Recently on Facebook there was a scandal on the verge of starting a bad reputation for AHS with the creation of some vulgar comments made by some anonymous AHS students.
It all started with the compliments page, which was started with a positive idea in mind. It was a place where people could compliment other AHS students. It’s totally anonymous and it is all about making someone smile after a hard day at school.
“I like the idea behind the compliments page,” said AHS senior Drew Wall, “though I don’t know if it amounts to actual content or just a bunch of feel good, pat each other on the back and stick the complaining degenerates on the curb sort of thing.”
Then the uncensored page showed up in response to the compliments page. The uncensored page began with the goal of venting the not-so-picture-perfect side to AHS’s stories.
“I think that might have been the idea behind the ‘uncensored’ page: people who feel their opinions aren’t heard,” said Wall. “Honestly, whatever happened on that page reflects on the student body.”
Though it started out that way, it was turned into something worse. Vulgar, insulting messages showed up on the page, and soon progressed to posts that were offensive to the school administration. The school sent a request to Facebook to take down the page.
Yet everyone needs to vent, and students were using Facebook to get their frustrations with life out.
“True, an uncensored page brings that sort of people that do bad things,” said Wall, “but at the same time, if someone wants to express what they really think about our school, they should have a place to do so.”
When the uncensored page got worse, the compliments page responded passionately, while others didn’t really care about the entire situation.
“I find the arguments hilarious. Also a bit immature, but I found a lot of humor in seeing both parties hash it out online,” said senior Paula Cieszkiewicz. “I think it has leveled out, though…I haven’t seen much in a while, so I think they got all their laughs out. Pretty ridiculous.”
Others just thought the whole idea of the uncensored page was wrong.
“It shouldn’t have been so public…I don’t agree with it [Uncensored page]. I didn’t join it,” said AHS junior Ellen Jetland.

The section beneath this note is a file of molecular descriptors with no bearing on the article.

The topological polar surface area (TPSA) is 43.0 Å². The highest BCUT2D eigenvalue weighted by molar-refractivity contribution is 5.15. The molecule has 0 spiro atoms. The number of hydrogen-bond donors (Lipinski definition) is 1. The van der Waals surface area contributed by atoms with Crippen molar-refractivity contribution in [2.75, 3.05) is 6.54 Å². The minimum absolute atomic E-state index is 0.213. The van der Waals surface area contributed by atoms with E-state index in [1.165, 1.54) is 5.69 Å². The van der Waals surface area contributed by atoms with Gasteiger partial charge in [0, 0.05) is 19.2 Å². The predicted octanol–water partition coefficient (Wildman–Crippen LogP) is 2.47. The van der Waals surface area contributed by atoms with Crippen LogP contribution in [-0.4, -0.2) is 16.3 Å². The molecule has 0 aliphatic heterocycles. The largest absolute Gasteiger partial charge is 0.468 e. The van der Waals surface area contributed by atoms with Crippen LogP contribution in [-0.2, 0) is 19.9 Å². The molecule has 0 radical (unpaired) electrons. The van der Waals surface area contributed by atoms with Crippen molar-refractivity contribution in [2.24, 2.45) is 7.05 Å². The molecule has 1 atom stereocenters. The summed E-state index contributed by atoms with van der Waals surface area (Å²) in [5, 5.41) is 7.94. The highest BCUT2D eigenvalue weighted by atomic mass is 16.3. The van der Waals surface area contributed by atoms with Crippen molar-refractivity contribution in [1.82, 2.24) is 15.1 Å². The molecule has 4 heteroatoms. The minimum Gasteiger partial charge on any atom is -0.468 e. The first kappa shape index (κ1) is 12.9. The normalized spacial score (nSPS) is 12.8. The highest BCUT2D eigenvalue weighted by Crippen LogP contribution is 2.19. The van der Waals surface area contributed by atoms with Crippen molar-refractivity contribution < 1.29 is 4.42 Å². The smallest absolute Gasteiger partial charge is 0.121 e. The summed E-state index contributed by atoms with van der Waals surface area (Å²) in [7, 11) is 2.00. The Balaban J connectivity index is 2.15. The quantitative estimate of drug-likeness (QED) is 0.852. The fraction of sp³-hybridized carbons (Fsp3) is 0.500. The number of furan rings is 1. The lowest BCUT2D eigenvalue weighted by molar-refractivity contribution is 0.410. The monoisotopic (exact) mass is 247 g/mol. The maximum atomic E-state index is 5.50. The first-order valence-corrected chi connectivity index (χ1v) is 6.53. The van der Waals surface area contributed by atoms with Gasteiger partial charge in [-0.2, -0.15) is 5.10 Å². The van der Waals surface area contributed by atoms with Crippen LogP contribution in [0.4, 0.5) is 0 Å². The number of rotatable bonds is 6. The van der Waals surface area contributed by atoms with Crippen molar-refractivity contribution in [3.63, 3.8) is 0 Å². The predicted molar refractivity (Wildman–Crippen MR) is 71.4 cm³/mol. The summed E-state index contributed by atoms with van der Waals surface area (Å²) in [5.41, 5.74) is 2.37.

To every negative there is a positive and the uncensored page’s positive is the compliments page, set up by the ASB. It is a positive place for people to tell their feelings about others. Though some of the compliments were a little bit on the shallow side, most people really enjoy the page.
“It’s certainly nice to have a place to tell other people that they’ve done a good job,” said Wall. “Cause ya don’t always get the opportunity.”
This opportunity has turned into a mess of school policies and feelings. When it comes to social media there isn’t a school policy that deals with this particular situation, but the district does say that the harassment of teachers and students is not allowed, especially when it is done in the form of technology. In fact, any form of electronic harassment is a violation to the Acceptable Use Policy that students are required to sign every year.
“Using technology such as computers, cellular phones, handheld devices, smartphones, etc. owned by the district or used on the district’s grounds, or at a district-sponsored event to harass, bully, or intimidate any student, staff member, or district volunteer. Intentionally accessing and/or downloading vulgar or obscene materials. Communicating downloaded vulgar or obscene materials to others,” carry serious consequences, according to the Highline Schools Rights and Responsibilities 2012-2013.
It doesn’t specifically talk about Facebook, but it does mention that any electronic harassment is prohibited. When it comes down to it, the consequences aren’t worth the popularity.
“I live by Thumper’s mother’s advice,” said AHS office assistant Theda Hiranaka. “If you can’t say something nice, don’t say nothing at all.“